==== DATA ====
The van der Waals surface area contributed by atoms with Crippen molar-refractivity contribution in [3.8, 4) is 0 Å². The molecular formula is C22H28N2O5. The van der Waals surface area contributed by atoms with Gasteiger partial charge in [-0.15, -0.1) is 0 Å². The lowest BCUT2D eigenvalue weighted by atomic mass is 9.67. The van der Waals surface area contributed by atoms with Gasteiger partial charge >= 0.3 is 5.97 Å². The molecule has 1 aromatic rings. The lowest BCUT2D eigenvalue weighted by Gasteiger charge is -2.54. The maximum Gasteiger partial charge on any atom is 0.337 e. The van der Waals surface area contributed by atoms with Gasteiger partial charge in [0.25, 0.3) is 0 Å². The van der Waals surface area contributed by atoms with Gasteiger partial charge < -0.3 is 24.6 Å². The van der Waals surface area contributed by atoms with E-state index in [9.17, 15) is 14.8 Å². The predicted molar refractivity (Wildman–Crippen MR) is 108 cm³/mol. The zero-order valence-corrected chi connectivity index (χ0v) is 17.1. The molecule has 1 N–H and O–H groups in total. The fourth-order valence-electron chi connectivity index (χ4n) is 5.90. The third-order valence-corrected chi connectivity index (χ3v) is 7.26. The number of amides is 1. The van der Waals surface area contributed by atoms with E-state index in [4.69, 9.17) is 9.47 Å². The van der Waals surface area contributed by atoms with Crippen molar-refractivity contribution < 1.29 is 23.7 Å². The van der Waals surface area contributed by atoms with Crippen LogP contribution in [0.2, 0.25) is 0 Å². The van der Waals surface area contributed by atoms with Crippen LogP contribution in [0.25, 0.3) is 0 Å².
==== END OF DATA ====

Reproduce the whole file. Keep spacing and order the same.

The van der Waals surface area contributed by atoms with Crippen molar-refractivity contribution in [3.8, 4) is 0 Å². The molecular formula is C22H28N2O5. The van der Waals surface area contributed by atoms with Gasteiger partial charge in [-0.15, -0.1) is 0 Å². The lowest BCUT2D eigenvalue weighted by atomic mass is 9.67. The van der Waals surface area contributed by atoms with Gasteiger partial charge >= 0.3 is 5.97 Å². The molecule has 1 aromatic rings. The lowest BCUT2D eigenvalue weighted by Gasteiger charge is -2.54. The maximum Gasteiger partial charge on any atom is 0.337 e. The van der Waals surface area contributed by atoms with Gasteiger partial charge in [0.25, 0.3) is 0 Å². The van der Waals surface area contributed by atoms with Gasteiger partial charge < -0.3 is 24.6 Å². The van der Waals surface area contributed by atoms with E-state index in [9.17, 15) is 14.8 Å². The predicted molar refractivity (Wildman–Crippen MR) is 108 cm³/mol. The zero-order valence-corrected chi connectivity index (χ0v) is 17.1. The molecule has 1 N–H and O–H groups in total. The fourth-order valence-electron chi connectivity index (χ4n) is 5.90. The third-order valence-corrected chi connectivity index (χ3v) is 7.26. The number of amides is 1. The van der Waals surface area contributed by atoms with E-state index in [4.69, 9.17) is 9.47 Å². The van der Waals surface area contributed by atoms with Crippen molar-refractivity contribution < 1.29 is 23.7 Å². The van der Waals surface area contributed by atoms with Crippen LogP contribution in [0.2, 0.25) is 0 Å². The van der Waals surface area contributed by atoms with Crippen LogP contribution in [0.25, 0.3) is 0 Å².